2. Code of Conduct Expansion – One of the major point of the discussion was code of conduct in Fedora. Our present code of conduct is concise and to the point. There is an opportunity for  expanding the CoC. Diversity team has done  ground work to offer ideas for expanding our CoC is being considered by the Fedora Council now. In particular we believe that explicitly mentioning diversity &inclusion and the LGBTQA community will both make Fedora’s efforts more visible and provide documented reassurance to members of the community that we understand.

3. Polices and Guidelines – Creation and existence of policies and guidelines specifically for LGBTQA individuals can demonstrate our free and open culture in Fedora community and make it more transparent. It also help contributors to understand the action plan created in case of policy violation. People feel more safe and under less risk when such polices and guidelines are crafted carefully.

4. Reporting Issues and Awareness  – It was noted on the call that there is no documented method of reporting incidents. bex shared that one can open private council ticket for reporting issues, which is good. But, people feel more secure while there is a one to one communication channel provided in such scenarios for privacy and to feel more confident while sharing sensitive data and information. Therefore bex is also going to suggest that specific people be identified when the council updates the CoC to include reporting information.  While we build solutions in this area, we need to make sure that we spread awareness about it. So that people can use it, when in need.

5. Tooling – Other than above points, there is the need for accommodations to help a range of contributors, for example by providing subtitles for videos, transcriptions for video calls, etc. For LGBTQA people, there may need to be additional conversations around room sharing options when traveling on Fedora travel budgets. People may not open up or feel comfortable sharing their gender identity publicly on the registration form too, so giving a contact person’s email ID may help in such cases.

Events like this make our perspective more clear. I am privileged and honored to be part of such a diverse community. I am sure the experience was inspiring for everyone who has joined and we crafted a good line of action items for us as diversity team.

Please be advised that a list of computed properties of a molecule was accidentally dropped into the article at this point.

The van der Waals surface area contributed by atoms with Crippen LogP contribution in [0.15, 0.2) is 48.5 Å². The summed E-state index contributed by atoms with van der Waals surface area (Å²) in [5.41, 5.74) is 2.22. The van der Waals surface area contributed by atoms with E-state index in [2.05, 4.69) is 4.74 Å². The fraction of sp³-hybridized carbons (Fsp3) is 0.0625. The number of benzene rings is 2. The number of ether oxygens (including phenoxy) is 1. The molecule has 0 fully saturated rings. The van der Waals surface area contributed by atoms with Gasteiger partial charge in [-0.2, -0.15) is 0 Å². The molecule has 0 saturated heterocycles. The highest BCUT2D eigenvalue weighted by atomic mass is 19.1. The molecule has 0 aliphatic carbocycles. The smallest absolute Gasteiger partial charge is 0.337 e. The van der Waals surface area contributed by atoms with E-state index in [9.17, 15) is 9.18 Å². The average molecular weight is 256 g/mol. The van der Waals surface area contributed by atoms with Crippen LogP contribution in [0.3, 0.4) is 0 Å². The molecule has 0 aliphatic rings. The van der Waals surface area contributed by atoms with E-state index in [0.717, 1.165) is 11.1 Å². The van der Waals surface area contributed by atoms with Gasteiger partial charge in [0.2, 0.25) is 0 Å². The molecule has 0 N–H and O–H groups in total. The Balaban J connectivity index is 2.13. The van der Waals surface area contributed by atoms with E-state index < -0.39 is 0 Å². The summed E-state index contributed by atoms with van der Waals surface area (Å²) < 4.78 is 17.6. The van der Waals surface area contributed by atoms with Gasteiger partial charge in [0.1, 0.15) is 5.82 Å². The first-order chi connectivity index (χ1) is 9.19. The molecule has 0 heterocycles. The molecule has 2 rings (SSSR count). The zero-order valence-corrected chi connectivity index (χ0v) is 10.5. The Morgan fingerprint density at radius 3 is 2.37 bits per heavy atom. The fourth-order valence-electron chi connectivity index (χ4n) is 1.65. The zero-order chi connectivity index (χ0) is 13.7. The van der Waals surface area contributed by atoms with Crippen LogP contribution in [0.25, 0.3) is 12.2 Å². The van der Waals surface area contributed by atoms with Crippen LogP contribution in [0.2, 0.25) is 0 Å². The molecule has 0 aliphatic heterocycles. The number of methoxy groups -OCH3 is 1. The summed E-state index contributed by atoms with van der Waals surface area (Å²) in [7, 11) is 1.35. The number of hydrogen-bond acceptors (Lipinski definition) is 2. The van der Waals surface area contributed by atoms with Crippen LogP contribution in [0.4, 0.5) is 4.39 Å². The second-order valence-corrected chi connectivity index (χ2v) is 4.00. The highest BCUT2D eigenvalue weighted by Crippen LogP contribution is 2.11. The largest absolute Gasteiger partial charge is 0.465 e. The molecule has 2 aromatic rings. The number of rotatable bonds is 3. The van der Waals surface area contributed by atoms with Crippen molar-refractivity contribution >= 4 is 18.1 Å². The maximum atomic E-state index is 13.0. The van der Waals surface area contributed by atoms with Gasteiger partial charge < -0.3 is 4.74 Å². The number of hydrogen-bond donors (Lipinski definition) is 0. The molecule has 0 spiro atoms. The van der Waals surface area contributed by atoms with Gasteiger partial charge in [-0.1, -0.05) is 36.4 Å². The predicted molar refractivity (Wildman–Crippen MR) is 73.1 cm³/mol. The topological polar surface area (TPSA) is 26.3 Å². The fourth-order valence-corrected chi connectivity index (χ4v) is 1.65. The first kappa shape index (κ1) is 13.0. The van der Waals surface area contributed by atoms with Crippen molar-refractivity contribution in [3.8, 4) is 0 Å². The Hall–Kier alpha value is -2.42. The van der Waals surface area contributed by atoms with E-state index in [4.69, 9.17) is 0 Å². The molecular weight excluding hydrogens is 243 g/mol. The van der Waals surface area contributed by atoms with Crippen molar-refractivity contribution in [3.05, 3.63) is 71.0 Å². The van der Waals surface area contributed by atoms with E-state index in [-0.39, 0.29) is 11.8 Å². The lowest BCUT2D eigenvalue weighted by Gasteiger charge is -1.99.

Love Fedora hate homophobia, Transphobia and Biphobia

Mission to understand: Fedora Diversity FAD 2017

Team picture of the Diversity Team members (left to right: Brian Exelbierd, Amita Sharma, Radka Janek, Jona Azizaj, Bhagyashree Padalkar, Justin W. Flory)

Team picture of the Diversity Team members (left to right: Brian Exelbierd, Amita Sharma, Radka Janek, Jona Azizaj, Bhagyashree Padalkar, Justin W. Flory)

The Fedora Diversity FAD (a.k.a. Fedora Activity Day, or a sprint) took place during the weekend of DevConf, 27-29 January. The original planning for this FAD started in August 2016, after the Flock 2016 conference. At Flock, the Diversity Team held a panel with open discussion about diversity and inclusion efforts in Fedora. Based on the feedback received during and after the panel, it was a priority for us to continue working on the objectives we had established before Flock. For the FAD, a majority of the Fedora Diversity Team was present along with a few others.

We made significant progress in accomplishing our larger objectives and to contribute to the Fedora Project mission and goals. The primary objectives we established for our FAD were completing plans for the demographic survey, building a campaign based on those results, and analyzing our Code of Conduct to find ways to better impact the community. This report covers each of these objectives, what we accomplished, and what we plan to do next.

Logic model used for preliminary planning and mapping out the activities and impact of the Fedora Diversity FAD 2017

Logic model used for preliminary planning and mapping out the activities and impact of the Fedora Diversity FAD